12 August 2014

Is This Appropriate?

Update #2: Kevin offers up an update that confirms his fondness of straw men:
"I have never compared Confederate soldiers with Nazis"
And I never said he did. My relevant quote was: "comparing the Confederate Battle Flag to the Nazi flag." And he acknowledged that this particular comparison "connected to this [Levin's] blog's theme." His words, not mine.

Update: Kevin responds wanting to know what's so "odd" about the post referenced below. Actually, I was being measured in my criticism. So let me elaborate, as Kevin requested. Frankly, Kevin's original post struck me as opportunistic - using a tragic and sad event to highlight what many of us with Confederate soldier ancestors would deem offensive: comparing the Confederate Battle Flag to the Nazi flag. That's a comparison that's been made on Kevin's blog before and, one which I believe he (among others) thinks has merit. So, again, the timing and controversial nature of the quote came off to me as opportunistic, self-serving and inappropriate; given the circumstances. That's my opinion. Readers of this blog as well as Kevin's are entitled to express theirs as well. My opinion is no more, nor any less, valid. It is, after all, just an opinion. I don't know Kevin's heart, but I do know what his opinion about the CBF is from reading his blog. So my opinion was influenced by Kevin's rather voluminous history on that topic. I think that is reasonable.

Furthermore, Kevin seems to indicate that his congratulating me on my recent book should have insulated him from my criticism. I can be critical of someone and remain cordial, as I responded to Kevin's congratulations by thanking him and saying that I "Hope your school year is a productive one." 

End of update.

Is it appropriate to use the occasion of someone's suicide to highlight a perspective on the Civil War? 


4 comments:

E.J. DAgrosa said...

That's just odd.

Richard G. Williams, Jr. said...

It's a little beyond odd in my opinion, but I'll leave it at that. Thanks for the comment.

Anonymous said...

There are different systems of justice - "inquisitorial system," "adversarial system," and "trial by combat."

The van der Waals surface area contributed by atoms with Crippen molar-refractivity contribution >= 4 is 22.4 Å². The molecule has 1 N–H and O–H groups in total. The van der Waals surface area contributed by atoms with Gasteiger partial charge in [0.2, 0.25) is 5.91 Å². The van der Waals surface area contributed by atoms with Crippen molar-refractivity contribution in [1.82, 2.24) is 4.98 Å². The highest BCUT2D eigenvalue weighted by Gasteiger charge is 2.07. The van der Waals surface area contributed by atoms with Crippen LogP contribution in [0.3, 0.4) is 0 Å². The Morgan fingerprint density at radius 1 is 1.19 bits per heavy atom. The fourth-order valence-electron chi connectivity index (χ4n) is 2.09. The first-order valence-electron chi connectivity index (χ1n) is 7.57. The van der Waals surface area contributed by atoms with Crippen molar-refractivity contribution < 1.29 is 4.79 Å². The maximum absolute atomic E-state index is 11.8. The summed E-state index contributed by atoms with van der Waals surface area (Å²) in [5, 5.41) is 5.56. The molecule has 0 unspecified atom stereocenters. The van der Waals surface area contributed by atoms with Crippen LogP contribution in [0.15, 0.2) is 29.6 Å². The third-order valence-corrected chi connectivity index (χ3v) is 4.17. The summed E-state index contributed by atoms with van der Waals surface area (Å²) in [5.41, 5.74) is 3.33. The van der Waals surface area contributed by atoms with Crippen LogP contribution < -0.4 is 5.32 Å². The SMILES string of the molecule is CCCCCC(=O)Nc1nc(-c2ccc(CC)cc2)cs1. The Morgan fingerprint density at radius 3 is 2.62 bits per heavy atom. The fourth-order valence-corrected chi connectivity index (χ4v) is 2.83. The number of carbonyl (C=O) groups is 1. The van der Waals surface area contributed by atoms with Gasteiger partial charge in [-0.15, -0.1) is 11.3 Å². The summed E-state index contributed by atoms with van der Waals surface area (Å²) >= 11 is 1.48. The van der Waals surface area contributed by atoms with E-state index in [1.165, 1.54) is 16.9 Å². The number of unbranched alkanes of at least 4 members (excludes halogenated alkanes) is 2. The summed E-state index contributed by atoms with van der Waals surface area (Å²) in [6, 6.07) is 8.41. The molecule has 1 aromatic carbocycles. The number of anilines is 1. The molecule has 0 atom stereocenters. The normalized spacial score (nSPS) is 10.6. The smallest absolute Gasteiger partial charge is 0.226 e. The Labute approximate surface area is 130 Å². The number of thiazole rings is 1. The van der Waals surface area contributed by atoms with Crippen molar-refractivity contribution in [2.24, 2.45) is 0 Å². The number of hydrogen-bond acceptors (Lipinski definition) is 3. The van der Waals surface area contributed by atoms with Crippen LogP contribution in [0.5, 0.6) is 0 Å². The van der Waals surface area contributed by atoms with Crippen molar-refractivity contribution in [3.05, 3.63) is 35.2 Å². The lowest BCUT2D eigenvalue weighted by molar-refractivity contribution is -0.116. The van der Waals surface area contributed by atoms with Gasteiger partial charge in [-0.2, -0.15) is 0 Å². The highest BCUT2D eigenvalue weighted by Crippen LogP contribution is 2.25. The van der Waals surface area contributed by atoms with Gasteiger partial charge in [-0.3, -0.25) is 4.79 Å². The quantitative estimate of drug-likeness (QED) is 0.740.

According to wiki on the "Adversarial System," Some writers trace the process to the medieval mode of "trial by combat" in which some litigants, notably women, were allowed a champion to represent them. The use of the jury in the common law system seems to have fostered the adversarial system and provides the opportunity of both sides to argue their point of view.

According to wiki on: "Trial By Combat," a code of c. 1300, prohibits judicial duels altogether, stating that the Roman emperor had come to this decision on seeing that too many innocent men were convicted by the practice just for being physically weak. Nevertheless, judicial duels continued to be popular throughout the 14th and 15the centuries.

I think Kevin should apply for the role of a prosecuting attorney in a black and white movie. His "adversarial system" techniques are flawless.

As for "trial by combat," isn't that what the civil war was? The south lost, just for being physically weak, as predicted by Rhett Butler in Gone With The Wind.

And the "2nd Place Trophies" in the "Trial by Combat" can be seen on Monument Ave.

Nice system of jurisprudence.

Richard G. Williams, Jr. said...

"His "adversarial system" techniques are flawless."

Apparently not, since they are consistently made up of fallacies. His arguments are rather easy to counter with logic and truth; to which he responds with distractions and silliness. Outside of his academic bubble, his reputation is quite different.

"The south lost, just for being physically weak, as predicted by Rhett Butler in Gone With The Wind."

Rhett Butler, being a fictional character of 1939, had the advantage of hindsight. It's rather easy to predict the past.

Thanks for the comment.